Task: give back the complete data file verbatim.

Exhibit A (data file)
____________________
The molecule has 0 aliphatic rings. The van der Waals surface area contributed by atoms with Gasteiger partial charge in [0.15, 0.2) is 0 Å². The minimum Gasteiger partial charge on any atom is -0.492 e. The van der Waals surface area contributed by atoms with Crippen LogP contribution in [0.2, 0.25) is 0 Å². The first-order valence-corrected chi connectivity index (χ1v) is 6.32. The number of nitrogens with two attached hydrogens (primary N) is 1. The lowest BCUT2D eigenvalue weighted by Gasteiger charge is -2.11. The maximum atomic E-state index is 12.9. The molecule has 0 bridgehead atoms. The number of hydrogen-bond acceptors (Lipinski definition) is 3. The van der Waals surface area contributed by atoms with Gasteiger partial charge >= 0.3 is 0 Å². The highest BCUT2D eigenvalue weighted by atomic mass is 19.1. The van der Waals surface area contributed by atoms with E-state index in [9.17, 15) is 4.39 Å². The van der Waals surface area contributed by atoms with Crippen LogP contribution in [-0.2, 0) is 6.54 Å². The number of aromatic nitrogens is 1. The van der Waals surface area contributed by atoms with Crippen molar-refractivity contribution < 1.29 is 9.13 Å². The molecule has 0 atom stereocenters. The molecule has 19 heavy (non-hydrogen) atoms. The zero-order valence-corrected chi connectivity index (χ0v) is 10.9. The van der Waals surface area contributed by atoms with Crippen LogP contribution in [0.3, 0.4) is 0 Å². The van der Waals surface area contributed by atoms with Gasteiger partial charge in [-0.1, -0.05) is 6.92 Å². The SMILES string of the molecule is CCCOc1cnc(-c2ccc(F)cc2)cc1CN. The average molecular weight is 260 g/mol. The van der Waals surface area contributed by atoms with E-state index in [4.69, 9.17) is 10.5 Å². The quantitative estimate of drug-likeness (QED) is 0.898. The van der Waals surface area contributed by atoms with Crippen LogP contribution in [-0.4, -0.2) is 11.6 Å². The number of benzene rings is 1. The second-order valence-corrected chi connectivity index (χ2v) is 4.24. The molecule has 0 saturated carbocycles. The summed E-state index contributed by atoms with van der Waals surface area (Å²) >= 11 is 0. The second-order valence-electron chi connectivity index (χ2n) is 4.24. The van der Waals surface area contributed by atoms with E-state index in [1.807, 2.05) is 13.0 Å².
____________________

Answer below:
The molecule has 0 aliphatic rings. The van der Waals surface area contributed by atoms with Gasteiger partial charge in [0.15, 0.2) is 0 Å². The minimum Gasteiger partial charge on any atom is -0.492 e. The van der Waals surface area contributed by atoms with Crippen LogP contribution in [0.2, 0.25) is 0 Å². The first-order valence-corrected chi connectivity index (χ1v) is 6.32. The number of nitrogens with two attached hydrogens (primary N) is 1. The lowest BCUT2D eigenvalue weighted by Gasteiger charge is -2.11. The maximum atomic E-state index is 12.9. The molecule has 0 bridgehead atoms. The number of hydrogen-bond acceptors (Lipinski definition) is 3. The van der Waals surface area contributed by atoms with Gasteiger partial charge >= 0.3 is 0 Å². The highest BCUT2D eigenvalue weighted by atomic mass is 19.1. The van der Waals surface area contributed by atoms with E-state index in [9.17, 15) is 4.39 Å². The van der Waals surface area contributed by atoms with Crippen LogP contribution in [-0.2, 0) is 6.54 Å². The number of aromatic nitrogens is 1. The van der Waals surface area contributed by atoms with Crippen molar-refractivity contribution < 1.29 is 9.13 Å². The molecule has 0 atom stereocenters. The molecule has 19 heavy (non-hydrogen) atoms. The zero-order valence-corrected chi connectivity index (χ0v) is 10.9. The van der Waals surface area contributed by atoms with Crippen LogP contribution in [0.3, 0.4) is 0 Å². The van der Waals surface area contributed by atoms with Gasteiger partial charge in [-0.1, -0.05) is 6.92 Å². The SMILES string of the molecule is CCCOc1cnc(-c2ccc(F)cc2)cc1CN. The average molecular weight is 260 g/mol. The van der Waals surface area contributed by atoms with E-state index in [4.69, 9.17) is 10.5 Å². The quantitative estimate of drug-likeness (QED) is 0.898. The van der Waals surface area contributed by atoms with Crippen LogP contribution in [-0.4, -0.2) is 11.6 Å². The number of benzene rings is 1. The second-order valence-corrected chi connectivity index (χ2v) is 4.24. The molecule has 0 saturated carbocycles. The summed E-state index contributed by atoms with van der Waals surface area (Å²) >= 11 is 0. The second-order valence-electron chi connectivity index (χ2n) is 4.24. The van der Waals surface area contributed by atoms with E-state index in [1.807, 2.05) is 13.0 Å².